Writing in Many Genres, or the Delights of Diversity
I stand in awe of those who can write book after book in a single genre. How can they bear to do one story, then another, then another, then another ad infinitum that each follow the same structure? That is not an “all genre writers are formulaic” slam; however, the fact that each genre has certain expectations of structure/tone/ending is what makes it a genre.
That said, I still don’t see how a writer can keep writing the same set of expectations – however different each individual book might be. A cozy mystery is a cozy mystery. A romance is a romance. A horror is a horror. Etc. I love them all, but cannot even read just one genre. Or write.
I write romance and horror (as Janis Susan May), cozy mysteries (as Janis Patterson), children’s (as Janis Susan Patterson), and non-fiction and scholarly (as J.S.M. Patterson.) Usually all at the same time.
Yes, I bore easily. It’s a character flaw. During my time in the 8-5 workforce I did everything from acting/singing to being a multi-magazine publishing group Editor in Chief (two groups, actually!) to being Supervisor of Accessioning in a bio-genetic DNA testing lab to checking documents in a travel agency. I’ve been a talent agent and a jewelry designer and more, but I won’t bore you with a complete list. Our home libraries (yes, plural – two currently extant and another in the works) bulge with research books on WWI/WWII and Egyptology and travel and photography and cooking and history. How this pertains to writing is that not only does this diverse knowledge pool give me a wealth of personal experience to draw upon, it is a constant reminder of my need for variety.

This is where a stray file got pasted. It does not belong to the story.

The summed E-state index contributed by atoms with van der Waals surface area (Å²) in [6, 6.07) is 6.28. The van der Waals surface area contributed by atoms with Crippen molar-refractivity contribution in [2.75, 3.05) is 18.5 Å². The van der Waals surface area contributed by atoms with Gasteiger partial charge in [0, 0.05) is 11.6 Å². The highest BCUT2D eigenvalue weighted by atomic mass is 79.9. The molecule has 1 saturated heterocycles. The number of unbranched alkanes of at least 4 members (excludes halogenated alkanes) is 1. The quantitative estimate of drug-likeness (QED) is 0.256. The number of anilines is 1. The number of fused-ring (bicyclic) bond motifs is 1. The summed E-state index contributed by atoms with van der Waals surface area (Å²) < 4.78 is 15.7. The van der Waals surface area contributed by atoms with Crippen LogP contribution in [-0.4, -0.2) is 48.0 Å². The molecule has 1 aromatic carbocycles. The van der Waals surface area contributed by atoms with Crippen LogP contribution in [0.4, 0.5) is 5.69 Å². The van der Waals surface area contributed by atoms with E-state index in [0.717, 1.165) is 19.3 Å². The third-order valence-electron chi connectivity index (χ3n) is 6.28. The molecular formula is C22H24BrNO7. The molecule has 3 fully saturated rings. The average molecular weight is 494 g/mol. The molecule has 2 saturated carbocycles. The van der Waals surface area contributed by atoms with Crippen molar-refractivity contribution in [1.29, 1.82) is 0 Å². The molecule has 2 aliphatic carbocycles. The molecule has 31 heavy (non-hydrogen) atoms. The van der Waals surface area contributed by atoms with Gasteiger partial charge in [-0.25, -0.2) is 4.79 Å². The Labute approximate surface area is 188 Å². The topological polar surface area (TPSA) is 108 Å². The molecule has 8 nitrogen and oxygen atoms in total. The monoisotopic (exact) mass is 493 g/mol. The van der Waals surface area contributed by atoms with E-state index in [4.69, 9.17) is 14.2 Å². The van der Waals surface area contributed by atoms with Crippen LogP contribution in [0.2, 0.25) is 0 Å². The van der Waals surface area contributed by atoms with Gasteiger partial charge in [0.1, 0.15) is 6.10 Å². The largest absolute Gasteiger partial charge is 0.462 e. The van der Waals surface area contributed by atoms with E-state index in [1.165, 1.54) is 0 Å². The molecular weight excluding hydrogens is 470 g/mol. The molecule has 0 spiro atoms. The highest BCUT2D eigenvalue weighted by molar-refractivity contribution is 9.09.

People have asked me how I can switch from one genre to another and my only answer is how do you switch from any one thing to another in your life? From a manual shift car (my personal fave!) to an automatic? From cooking in a plain old skillet to using a microwave? From a simple desk-top single line telephone to a Smart Phone? We very seldom do the same thing all the time, from cars to cooking; why should writing in different genres be regarded as such an impossible task?
I’m not going into the branding thing here, but will suggest that readers are a lot more forgiving of genre-jumpers than some publishers – and some writers. I know I would read anything some of my favorite authors might care to do, including a re-write of the telephone book!
In my personal experience genre-jumping keeps my writing fresh, as does having several projects going on at once. When one goes stale, I switch to another which, even though it might have gone stale in the past, now appears a different book with a fresh look. This is not always easy when I am juggling two deadlines, but it has never failed to work, and I have never missed a deadline yet. Currently I have on my computer – in various stages of completion – a romance, a time-travel romance, two cozy mysteries, two romantic adventures and a section of a scholarly tome destined to be a college text. Needless to say, the two that are under contract are getting the most attention at the moment, but I know the others are there, patiently waiting to help me over any rough spots that might manifest or to stimulate my flagging imagination.
Did I mention that I bore easily? I would never restrict myself to reading and/or writing just one genre any more than I would consider having just one job for my entire working life. I cannot help but think of my patron saint Auntie Mame’s unforgettable words, “Life is a banquet and most poor fools are starving to death!”
Enjoy and explore what you can when you can.